While there have been many important changes in our business, the financial crisis sparked a dramatic transformation beyond the financial industry – most significantly with the rise of the sharing economy in which people are monetizing assets and leveraging technology to sell goods and services directly to their peers.
This represents dramatic change – both in society’s attitude and behavior and in the desire among consumers for a more personalized transaction. It also reflects a shift in trust from corporations to individuals. Can you imagine 10 years ago someone feeling more comfortable using Airbnb to rent a room, or even just a mattress on a floor, in your house for a night over staying at the local hotel? The thought that my daughter would gladly seek out a stranger for a car ride home at midnight in New York City would have appalled me a few years back; now it is a norm.
While services like Airbnb and Uber have the potential to revolutionize entire industries, Kickstarter and other similar platforms, which effectively allow entrepreneurs to bypass the capital markets to raise capital directly from friends, family and strangers, could one day do the same to finance. Since 2009, Kickstarter has funded 77,000 projects with pledges of $1 billion from 7.7 million investors, and 44% of projects have achieved their funding goals. While Kickstarter is not intended for investors to profit financially, does anyone doubt that a new platform will soon emerge that is designed to do just that?
Rebuilding trust with the public is a business imperative in my view because, just like regulations or changes in market structure, the advent of new technologies and the expansion of the sharing economy will impact the role of financial services in society and, ultimately therefore, the long-term viability and relevance of financial firms.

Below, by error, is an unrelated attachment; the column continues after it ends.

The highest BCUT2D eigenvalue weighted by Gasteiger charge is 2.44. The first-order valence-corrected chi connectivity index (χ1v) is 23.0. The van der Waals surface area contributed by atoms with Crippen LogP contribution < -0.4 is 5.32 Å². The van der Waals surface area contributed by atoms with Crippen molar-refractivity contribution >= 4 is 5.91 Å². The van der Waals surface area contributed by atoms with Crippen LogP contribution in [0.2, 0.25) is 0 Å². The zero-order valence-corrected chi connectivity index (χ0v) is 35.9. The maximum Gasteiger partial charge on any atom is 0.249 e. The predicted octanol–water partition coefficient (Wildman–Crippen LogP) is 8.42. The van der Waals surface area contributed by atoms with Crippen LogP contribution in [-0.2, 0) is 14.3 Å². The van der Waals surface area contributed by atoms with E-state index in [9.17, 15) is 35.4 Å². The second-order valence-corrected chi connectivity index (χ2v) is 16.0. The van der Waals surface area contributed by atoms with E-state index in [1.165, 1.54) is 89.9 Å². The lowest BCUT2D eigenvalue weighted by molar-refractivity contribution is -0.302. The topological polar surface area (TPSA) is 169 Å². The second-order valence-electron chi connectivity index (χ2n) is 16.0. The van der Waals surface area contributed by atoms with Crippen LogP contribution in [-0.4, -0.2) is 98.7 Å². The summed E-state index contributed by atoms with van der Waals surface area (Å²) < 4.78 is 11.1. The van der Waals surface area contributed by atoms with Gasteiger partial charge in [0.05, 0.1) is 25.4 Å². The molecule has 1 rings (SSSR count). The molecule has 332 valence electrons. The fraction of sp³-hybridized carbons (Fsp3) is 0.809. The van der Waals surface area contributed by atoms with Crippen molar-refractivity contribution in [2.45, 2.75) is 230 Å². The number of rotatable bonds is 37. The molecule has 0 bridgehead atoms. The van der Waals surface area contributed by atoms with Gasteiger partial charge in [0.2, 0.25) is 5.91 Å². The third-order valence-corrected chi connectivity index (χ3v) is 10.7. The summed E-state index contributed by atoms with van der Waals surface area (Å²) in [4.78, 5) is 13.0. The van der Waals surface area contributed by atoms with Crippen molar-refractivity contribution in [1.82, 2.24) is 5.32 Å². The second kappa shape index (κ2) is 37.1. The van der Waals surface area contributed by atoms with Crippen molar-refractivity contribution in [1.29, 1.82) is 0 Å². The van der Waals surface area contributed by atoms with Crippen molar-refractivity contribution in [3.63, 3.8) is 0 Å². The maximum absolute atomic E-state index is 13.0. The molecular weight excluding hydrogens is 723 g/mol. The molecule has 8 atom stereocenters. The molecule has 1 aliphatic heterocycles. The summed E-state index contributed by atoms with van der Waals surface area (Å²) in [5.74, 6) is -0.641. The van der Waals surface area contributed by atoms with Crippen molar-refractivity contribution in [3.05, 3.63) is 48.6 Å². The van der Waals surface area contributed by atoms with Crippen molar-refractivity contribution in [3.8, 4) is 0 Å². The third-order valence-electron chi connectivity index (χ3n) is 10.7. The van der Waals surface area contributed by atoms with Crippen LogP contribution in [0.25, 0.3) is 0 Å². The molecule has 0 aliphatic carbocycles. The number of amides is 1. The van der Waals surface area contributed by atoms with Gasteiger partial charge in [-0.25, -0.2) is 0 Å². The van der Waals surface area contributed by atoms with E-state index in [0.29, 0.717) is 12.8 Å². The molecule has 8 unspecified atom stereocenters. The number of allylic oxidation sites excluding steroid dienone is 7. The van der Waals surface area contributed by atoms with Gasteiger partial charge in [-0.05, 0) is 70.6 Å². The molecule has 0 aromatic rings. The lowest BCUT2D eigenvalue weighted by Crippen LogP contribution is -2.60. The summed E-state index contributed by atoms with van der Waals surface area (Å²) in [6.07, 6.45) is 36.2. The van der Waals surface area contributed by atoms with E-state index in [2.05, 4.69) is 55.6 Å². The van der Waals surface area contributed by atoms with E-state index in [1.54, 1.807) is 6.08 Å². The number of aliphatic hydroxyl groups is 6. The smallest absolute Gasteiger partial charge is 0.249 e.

How to Restore Trust
Restoring trust in our industry will take time, but the Edelman Barometer did offer insights and recommendations into how we can go about this task. The survey identified 16 attributes, organized into 5 categories, which can serve as a roadmap for our industry to improve our reputation with the public and, over time, strengthen our bottom lines.
At the heart of this effort is the need for us to enhance engagement and demonstrate integrity. In simple terms, this means that we need to listen to our clients and employees, we need to act in a manner that is honest and authentic, we need to be transparent and ethical in our actions and we need to take responsibility to address an issue or crisis.
The other three categories from the survey are equally insightful, including the need to deliver high-quality products and services and drive innovation; the need to have a larger and more meaningful purpose beyond our business goals and objectives, such as corporate social responsibility initiatives, and the need to develop outstanding operations, including having the ability to deliver consistent financial returns to investors and have highly regarded and admired leadership. Innovation must be seen as serving the interests of our clients and not simply as a means of increasing margins through complexity. We, as an industry, must also understand that we do serve a public good, be it through providing access to worthy investments or through risk management, both on a retail and institutional level. And lastly, a proper profit motive overseen by management and governance which understands what “doing the right thing” means is key to starting the change in public perception.
In short, if we are going to fix the trust deficit, we need to focus on developing a deeper understanding of our clients and their goals, dedicate the time to learning their values and priorities, and then ensure they are at the center of our focus.
In the second part of the series, Bodson will discuss the unique role financial market infrastructures can play in rebuilding trust in financial markets and institutions.
Related reading: The Path Forward: Perspectives from DTCC Client Forum 2015